https://www.youtube.com/watch?v=0dNLAhL46xM  although you might want to be selective about which snips you share with the children.




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56/100 Those Mixed Keyboard Ensembles

This is my second year of teaching mixed ability, mixed age, mixed experience keyboard ensembles. There is a long history behind these groups, which is lost in the mists of time.

The situation at the moment is that there are around 13-15 on the register, who usually turn up, and range in ability from “this is my first day and I’ve never played any instrument before” to “I’ve been having individual lessons for four years”. They also range in age from 5 (yes, 5 years old!) to 15 (yes, 15 years old!)

As you can imagine, it is an “interesting” group to manage. A friend of mine once commented that music, and maybe chess, were perhaps the only activities where all ages could take part without an appreciable handicap of age. A mixed ensemble makes it possible for the abilities to be very varied as well…

I plan to start this term with La Cucaracha:


La Cucaracha


So, the children who arrive, never having touched a keyboard in their lives before, should be able to manage the bottom line. The ones who have been coming for a term or so, but have nearly forgotten how to read music, will manage the middle line (some tricky counting to keep them busy), and the others can get to grips with a dotted crotchet, counting the rhythm, and change of hand position and a pesky little B flat.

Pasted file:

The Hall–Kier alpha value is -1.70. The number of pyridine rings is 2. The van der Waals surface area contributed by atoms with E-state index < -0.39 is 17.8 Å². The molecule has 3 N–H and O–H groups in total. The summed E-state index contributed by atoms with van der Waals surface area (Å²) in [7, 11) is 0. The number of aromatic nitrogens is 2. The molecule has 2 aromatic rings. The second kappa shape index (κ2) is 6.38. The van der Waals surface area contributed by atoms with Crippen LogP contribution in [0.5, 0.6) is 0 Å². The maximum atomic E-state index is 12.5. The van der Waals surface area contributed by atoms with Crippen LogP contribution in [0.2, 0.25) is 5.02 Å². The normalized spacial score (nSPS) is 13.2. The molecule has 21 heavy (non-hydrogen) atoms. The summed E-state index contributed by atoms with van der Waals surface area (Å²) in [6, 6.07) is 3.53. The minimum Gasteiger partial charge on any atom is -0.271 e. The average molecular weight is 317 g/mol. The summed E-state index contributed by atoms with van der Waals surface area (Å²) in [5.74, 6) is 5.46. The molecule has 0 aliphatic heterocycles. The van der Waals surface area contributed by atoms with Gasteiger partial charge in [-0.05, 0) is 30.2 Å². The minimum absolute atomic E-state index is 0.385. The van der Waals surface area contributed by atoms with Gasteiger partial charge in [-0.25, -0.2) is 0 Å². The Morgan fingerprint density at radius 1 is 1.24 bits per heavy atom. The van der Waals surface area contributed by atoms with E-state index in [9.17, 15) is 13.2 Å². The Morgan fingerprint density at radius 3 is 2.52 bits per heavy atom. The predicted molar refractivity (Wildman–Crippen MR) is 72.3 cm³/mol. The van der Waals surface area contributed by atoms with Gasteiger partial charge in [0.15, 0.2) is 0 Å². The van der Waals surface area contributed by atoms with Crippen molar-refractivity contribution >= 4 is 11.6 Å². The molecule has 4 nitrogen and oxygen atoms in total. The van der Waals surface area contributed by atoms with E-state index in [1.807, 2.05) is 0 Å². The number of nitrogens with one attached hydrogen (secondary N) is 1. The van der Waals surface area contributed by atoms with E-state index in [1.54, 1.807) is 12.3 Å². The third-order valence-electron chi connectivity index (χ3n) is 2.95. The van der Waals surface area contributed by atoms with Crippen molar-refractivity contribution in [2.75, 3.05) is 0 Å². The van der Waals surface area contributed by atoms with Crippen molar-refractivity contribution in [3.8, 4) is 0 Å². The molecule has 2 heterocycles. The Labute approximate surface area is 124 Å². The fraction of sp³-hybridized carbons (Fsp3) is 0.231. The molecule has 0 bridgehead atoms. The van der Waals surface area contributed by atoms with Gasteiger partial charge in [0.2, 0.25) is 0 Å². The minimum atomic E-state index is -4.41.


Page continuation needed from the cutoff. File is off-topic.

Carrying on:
I’ve a couple more ensembles along this line. This would work as is for clarinets, and you could move it into D major for your violin/mixed string ensemble class. (It’s a nice little ukulele piece too; just F and C7 chords)

birds on a branch divider


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55/100 The New Term Starts – PLANNING!

I’ve been notified of my school classes for this coming year, and am beginning to schedule where I go to teach what and when! Always a tricky one.

The school classes are sorts: Ukulele on Monday afternoons, Class Music on Tuesday, Wednesday and Thursday afternoons, Samba on Wednesday mornings, and my extraordinary keyboard ensembles on Saturday mornings..

Two mornings of piano teaching at a local school to arrange, and then the tricky problem of scheduling my evening piano pupils. That all depends on gymnastics, karate, swimming, first aid, Duke of Edinburgh, basketball, ballet, extra coaching, and other activities. Hopefully everything will have dropped into place before I start teaching in earnest on 12th September!